Warren Odess-Gillette of Baha’i Perspective

For 18 years, VFR member and automator Warren Odess-Gillett has been making sure the right programs play at the right times every week.

Get to know more about Warren in this Q & A interview. Read on!

Interview by Miasha Lee

What is the name of your show, the premise and when it airs?

My show is called “A Bahá’í Perspective.” It airs on Saturday mornings at 10 a.m., and I interview people who have either chosen the Bahá’í faith as a way of life or who have a relationship with the Bahá’í faith.

What is Bahá’í faith and what does it mean to you?

The Baha’i Faith is a world faith that has three basic tenets:

God is One – we all worship the same god regardless of what we call god (e.g., Great Spirit, Jehovah, Allah, etc.)

Humankind is One – we have reached the age of maturity to realize the potential that we are all one human family (“The earth is but one country and mankind its citizens”).

Religion is One – god reveals his message from age to age in a progressive manner like school. This message is communicated to us via the world’s great religious founders: Abraham, Moses, Christ, Mohammad, Buddha, Krishna [and others that are part of Indigenous cultures]. I became a Baha’i when I was eighteen looking for a spiritual community that shared my most treasured values and I have been a Baha’i ever since.

How many days do you automate?

Editor noteautomation is software that helps our radio station stay on air 24/7 between live programs. Automation requires weekly maintenance.

I automate three days a week (Saturday, Sunday, and Tuesday). Technology has changed over the years. Initially, you had to be at the station to put the program files into the automation application, but now it’s so much simpler because you can do everything at home. You don’t even need to interface with the automation program. I can put files in a certain location and a folder structure. That’s all I need to do.

What town are you from and did you always aspire to be in radio programming?

I’m from Hadley, MA and I’ve been living there for 29 years. After I graduated high school, I didn’t have a clue what I wanted to do. At first, I thought I wanted to be an engineer; then to be a social worker and then I thought about psychology, so I left college for a year. I went back to college to study special education for a year and a half, but I wasn’t cut out for that. All of this took place in the Baltimore area. After that I moved to Connecticut and tried engineering again. I studied electrical engineering at the University of Hartford. I had no intention of going into radio at all. It just came to be.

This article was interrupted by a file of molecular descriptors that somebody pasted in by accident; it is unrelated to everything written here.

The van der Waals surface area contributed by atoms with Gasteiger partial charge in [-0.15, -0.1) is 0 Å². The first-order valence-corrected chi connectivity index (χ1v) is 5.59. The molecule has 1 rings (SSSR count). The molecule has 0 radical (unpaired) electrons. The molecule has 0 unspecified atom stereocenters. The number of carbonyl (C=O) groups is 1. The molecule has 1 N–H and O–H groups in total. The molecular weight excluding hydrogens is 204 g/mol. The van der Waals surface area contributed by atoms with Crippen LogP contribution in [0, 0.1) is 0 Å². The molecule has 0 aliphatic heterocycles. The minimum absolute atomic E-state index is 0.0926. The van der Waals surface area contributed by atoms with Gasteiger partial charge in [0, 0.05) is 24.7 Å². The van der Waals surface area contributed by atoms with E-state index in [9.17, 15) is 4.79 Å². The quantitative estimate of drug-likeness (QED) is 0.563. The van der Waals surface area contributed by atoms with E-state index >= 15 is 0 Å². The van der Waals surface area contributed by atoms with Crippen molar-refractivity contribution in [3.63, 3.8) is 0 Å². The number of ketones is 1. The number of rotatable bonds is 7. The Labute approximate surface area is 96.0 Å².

How did you first hear about Valley Free Radio?

David Gowler, one of the founding members of Valley Free Radio, told me about a new station coming on the air and if I was interested, propose a program. I thought, what an opportunity to get the Bahá’í message out there on the airwaves. I started interviewing local Bahá’í’s and then I was able to broaden my interviewee base by using Skype. I’ve been doing that since 2006 and I have had about 500 interviews.

What made you want to automate other shows?

To be a VFR member you have to have a job and since I was familiar with the automation technology to load my own pre-recorded program, I was happy to take on the responsibility of automating certain periods of time. At first it started with Saturdays. Then on Tuesdays and at some point, it expanded to the whole weekend as well as Tuesdays. It was going to be a job that I can do for Valley Free Radio in order to have my program. That would be a perfect fit for me, and it’s been a great job.

What’s the most interesting thing that happened while you were automating?

I don’t know if this is funny or not, you have to connect remotely to the computer that hosts the automation software. I thought I had disconnected myself and then I was going to shut down my own computer. I wasn’t disconnected, so I shut down the automation computer instead and nothing was playing on the air. I frantically called Bob Gardner who lives close by the station and told him what happened, and he graciously went over there and got things started again. Now, I’m a lot more careful when it comes to that kind of thing.

Editor note: we still have a dedicated office computer that needs to stay on 24/7 for this task!

What is the biggest technological enhancement you’ve seen in automating?

The biggest technology enhancement I appreciate is being able to log in remotely because it makes facilitating the automation process that much easier. If there’s an opening for somebody to automate a particular day, I highly recommend taking that job because you can do it at home on your computer and they’ve made it so much simpler.

What has been the most rewarding or fulfilling part of this entire experience?

Getting to know the radio technology, which was very mysterious to me. I remember the first day I did my program I had to switch on the microphone and be on the air. It was scary because now everybody can hear me from all over and it’s just been rewarding to understand how radio is done and to work with good people at Valley Free Radio that were very helpful and understanding especially if I made a mistake when I automated. It’s amazing to be able to work with a station that appreciates what I do and what I contribute.